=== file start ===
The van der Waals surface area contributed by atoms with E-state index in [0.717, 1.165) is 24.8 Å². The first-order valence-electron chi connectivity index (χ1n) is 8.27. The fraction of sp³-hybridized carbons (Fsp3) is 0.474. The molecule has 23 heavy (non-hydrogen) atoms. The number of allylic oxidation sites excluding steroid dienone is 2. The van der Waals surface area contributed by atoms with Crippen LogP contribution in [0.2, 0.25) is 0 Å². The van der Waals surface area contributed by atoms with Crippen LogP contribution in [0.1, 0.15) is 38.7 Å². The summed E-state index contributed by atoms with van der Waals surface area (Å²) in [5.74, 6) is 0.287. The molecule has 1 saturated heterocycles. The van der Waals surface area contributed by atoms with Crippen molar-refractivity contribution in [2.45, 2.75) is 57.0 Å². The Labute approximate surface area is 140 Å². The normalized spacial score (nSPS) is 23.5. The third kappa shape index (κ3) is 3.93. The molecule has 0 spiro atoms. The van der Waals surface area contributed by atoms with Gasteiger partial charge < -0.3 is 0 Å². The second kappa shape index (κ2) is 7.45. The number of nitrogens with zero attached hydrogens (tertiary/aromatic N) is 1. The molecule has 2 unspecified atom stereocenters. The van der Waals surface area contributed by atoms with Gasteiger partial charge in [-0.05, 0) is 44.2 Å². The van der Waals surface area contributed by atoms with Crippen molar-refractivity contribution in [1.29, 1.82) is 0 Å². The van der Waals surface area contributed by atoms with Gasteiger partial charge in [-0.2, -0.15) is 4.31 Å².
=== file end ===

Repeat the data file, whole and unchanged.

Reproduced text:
The van der Waals surface area contributed by atoms with E-state index in [0.717, 1.165) is 24.8 Å². The first-order valence-electron chi connectivity index (χ1n) is 8.27. The fraction of sp³-hybridized carbons (Fsp3) is 0.474. The molecule has 23 heavy (non-hydrogen) atoms. The number of allylic oxidation sites excluding steroid dienone is 2. The van der Waals surface area contributed by atoms with Crippen LogP contribution in [0.2, 0.25) is 0 Å². The van der Waals surface area contributed by atoms with Crippen LogP contribution in [0.1, 0.15) is 38.7 Å². The summed E-state index contributed by atoms with van der Waals surface area (Å²) in [5.74, 6) is 0.287. The molecule has 1 saturated heterocycles. The van der Waals surface area contributed by atoms with Crippen molar-refractivity contribution in [2.45, 2.75) is 57.0 Å². The Labute approximate surface area is 140 Å². The normalized spacial score (nSPS) is 23.5. The third kappa shape index (κ3) is 3.93. The molecule has 0 spiro atoms. The van der Waals surface area contributed by atoms with Gasteiger partial charge < -0.3 is 0 Å². The second kappa shape index (κ2) is 7.45. The number of nitrogens with zero attached hydrogens (tertiary/aromatic N) is 1. The molecule has 2 unspecified atom stereocenters. The van der Waals surface area contributed by atoms with Gasteiger partial charge in [-0.05, 0) is 44.2 Å². The van der Waals surface area contributed by atoms with Crippen molar-refractivity contribution in [1.29, 1.82) is 0 Å². The van der Waals surface area contributed by atoms with Gasteiger partial charge in [-0.2, -0.15) is 4.31 Å².